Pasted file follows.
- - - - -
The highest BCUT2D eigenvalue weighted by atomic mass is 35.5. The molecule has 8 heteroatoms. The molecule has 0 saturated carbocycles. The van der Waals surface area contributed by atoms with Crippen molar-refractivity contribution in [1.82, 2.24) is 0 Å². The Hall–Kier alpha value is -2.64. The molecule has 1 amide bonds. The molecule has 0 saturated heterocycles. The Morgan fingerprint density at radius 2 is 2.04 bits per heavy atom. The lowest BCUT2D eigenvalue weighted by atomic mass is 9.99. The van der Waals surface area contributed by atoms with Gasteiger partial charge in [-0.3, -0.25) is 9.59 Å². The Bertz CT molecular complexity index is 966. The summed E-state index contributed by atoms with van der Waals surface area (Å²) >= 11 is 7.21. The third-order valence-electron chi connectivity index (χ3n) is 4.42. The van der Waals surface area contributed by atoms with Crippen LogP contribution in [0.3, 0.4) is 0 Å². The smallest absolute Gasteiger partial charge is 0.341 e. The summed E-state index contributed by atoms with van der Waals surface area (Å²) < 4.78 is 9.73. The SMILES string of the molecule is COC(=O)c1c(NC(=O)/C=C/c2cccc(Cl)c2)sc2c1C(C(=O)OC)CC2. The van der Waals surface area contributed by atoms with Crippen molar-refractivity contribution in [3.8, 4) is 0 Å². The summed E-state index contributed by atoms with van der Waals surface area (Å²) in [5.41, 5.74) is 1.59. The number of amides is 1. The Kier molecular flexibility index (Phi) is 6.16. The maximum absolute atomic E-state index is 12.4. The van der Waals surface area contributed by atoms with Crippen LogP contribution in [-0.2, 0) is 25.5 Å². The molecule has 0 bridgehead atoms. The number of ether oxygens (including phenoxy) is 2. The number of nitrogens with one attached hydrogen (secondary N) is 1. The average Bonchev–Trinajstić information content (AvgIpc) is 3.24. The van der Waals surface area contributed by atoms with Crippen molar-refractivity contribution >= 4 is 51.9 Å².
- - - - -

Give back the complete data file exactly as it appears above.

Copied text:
The highest BCUT2D eigenvalue weighted by atomic mass is 35.5. The molecule has 8 heteroatoms. The molecule has 0 saturated carbocycles. The van der Waals surface area contributed by atoms with Crippen molar-refractivity contribution in [1.82, 2.24) is 0 Å². The Hall–Kier alpha value is -2.64. The molecule has 1 amide bonds. The molecule has 0 saturated heterocycles. The Morgan fingerprint density at radius 2 is 2.04 bits per heavy atom. The lowest BCUT2D eigenvalue weighted by atomic mass is 9.99. The van der Waals surface area contributed by atoms with Gasteiger partial charge in [-0.3, -0.25) is 9.59 Å². The Bertz CT molecular complexity index is 966. The summed E-state index contributed by atoms with van der Waals surface area (Å²) >= 11 is 7.21. The third-order valence-electron chi connectivity index (χ3n) is 4.42. The van der Waals surface area contributed by atoms with Crippen LogP contribution in [0.3, 0.4) is 0 Å². The smallest absolute Gasteiger partial charge is 0.341 e. The summed E-state index contributed by atoms with van der Waals surface area (Å²) < 4.78 is 9.73. The SMILES string of the molecule is COC(=O)c1c(NC(=O)/C=C/c2cccc(Cl)c2)sc2c1C(C(=O)OC)CC2. The van der Waals surface area contributed by atoms with Crippen molar-refractivity contribution in [3.8, 4) is 0 Å². The summed E-state index contributed by atoms with van der Waals surface area (Å²) in [5.41, 5.74) is 1.59. The number of amides is 1. The Kier molecular flexibility index (Phi) is 6.16. The maximum absolute atomic E-state index is 12.4. The van der Waals surface area contributed by atoms with Crippen LogP contribution in [-0.2, 0) is 25.5 Å². The molecule has 0 bridgehead atoms. The number of ether oxygens (including phenoxy) is 2. The number of nitrogens with one attached hydrogen (secondary N) is 1. The average Bonchev–Trinajstić information content (AvgIpc) is 3.24. The van der Waals surface area contributed by atoms with Crippen molar-refractivity contribution >= 4 is 51.9 Å².